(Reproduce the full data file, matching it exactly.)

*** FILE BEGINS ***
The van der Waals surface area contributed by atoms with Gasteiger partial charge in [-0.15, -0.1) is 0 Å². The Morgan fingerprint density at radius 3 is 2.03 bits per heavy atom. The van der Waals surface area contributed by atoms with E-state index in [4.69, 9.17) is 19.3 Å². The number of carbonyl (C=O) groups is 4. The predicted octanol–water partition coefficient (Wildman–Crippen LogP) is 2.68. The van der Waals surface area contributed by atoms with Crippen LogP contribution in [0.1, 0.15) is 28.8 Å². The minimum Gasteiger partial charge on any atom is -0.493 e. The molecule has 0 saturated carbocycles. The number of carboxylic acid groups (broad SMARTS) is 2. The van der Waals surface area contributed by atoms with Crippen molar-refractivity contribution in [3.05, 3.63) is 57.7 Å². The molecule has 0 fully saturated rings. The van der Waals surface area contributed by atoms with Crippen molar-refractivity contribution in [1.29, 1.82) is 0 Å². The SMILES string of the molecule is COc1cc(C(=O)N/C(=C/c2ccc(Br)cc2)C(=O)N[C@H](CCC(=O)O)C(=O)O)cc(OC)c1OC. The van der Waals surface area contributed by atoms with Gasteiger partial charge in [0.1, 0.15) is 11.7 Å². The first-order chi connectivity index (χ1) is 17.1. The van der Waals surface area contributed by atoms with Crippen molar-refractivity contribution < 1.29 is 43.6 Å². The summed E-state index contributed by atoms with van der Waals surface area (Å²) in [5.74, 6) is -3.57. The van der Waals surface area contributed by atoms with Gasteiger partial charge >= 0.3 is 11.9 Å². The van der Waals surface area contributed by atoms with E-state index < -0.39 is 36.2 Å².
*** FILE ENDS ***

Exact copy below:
The van der Waals surface area contributed by atoms with Gasteiger partial charge in [-0.15, -0.1) is 0 Å². The Morgan fingerprint density at radius 3 is 2.03 bits per heavy atom. The van der Waals surface area contributed by atoms with E-state index in [4.69, 9.17) is 19.3 Å². The number of carbonyl (C=O) groups is 4. The predicted octanol–water partition coefficient (Wildman–Crippen LogP) is 2.68. The van der Waals surface area contributed by atoms with Crippen LogP contribution in [0.1, 0.15) is 28.8 Å². The minimum Gasteiger partial charge on any atom is -0.493 e. The molecule has 0 saturated carbocycles. The number of carboxylic acid groups (broad SMARTS) is 2. The van der Waals surface area contributed by atoms with Crippen molar-refractivity contribution in [3.05, 3.63) is 57.7 Å². The molecule has 0 fully saturated rings. The van der Waals surface area contributed by atoms with Crippen molar-refractivity contribution in [1.29, 1.82) is 0 Å². The SMILES string of the molecule is COc1cc(C(=O)N/C(=C/c2ccc(Br)cc2)C(=O)N[C@H](CCC(=O)O)C(=O)O)cc(OC)c1OC. The van der Waals surface area contributed by atoms with Gasteiger partial charge in [0.1, 0.15) is 11.7 Å². The first-order chi connectivity index (χ1) is 17.1. The van der Waals surface area contributed by atoms with Crippen molar-refractivity contribution < 1.29 is 43.6 Å². The summed E-state index contributed by atoms with van der Waals surface area (Å²) in [5.74, 6) is -3.57. The van der Waals surface area contributed by atoms with Gasteiger partial charge >= 0.3 is 11.9 Å². The van der Waals surface area contributed by atoms with E-state index < -0.39 is 36.2 Å².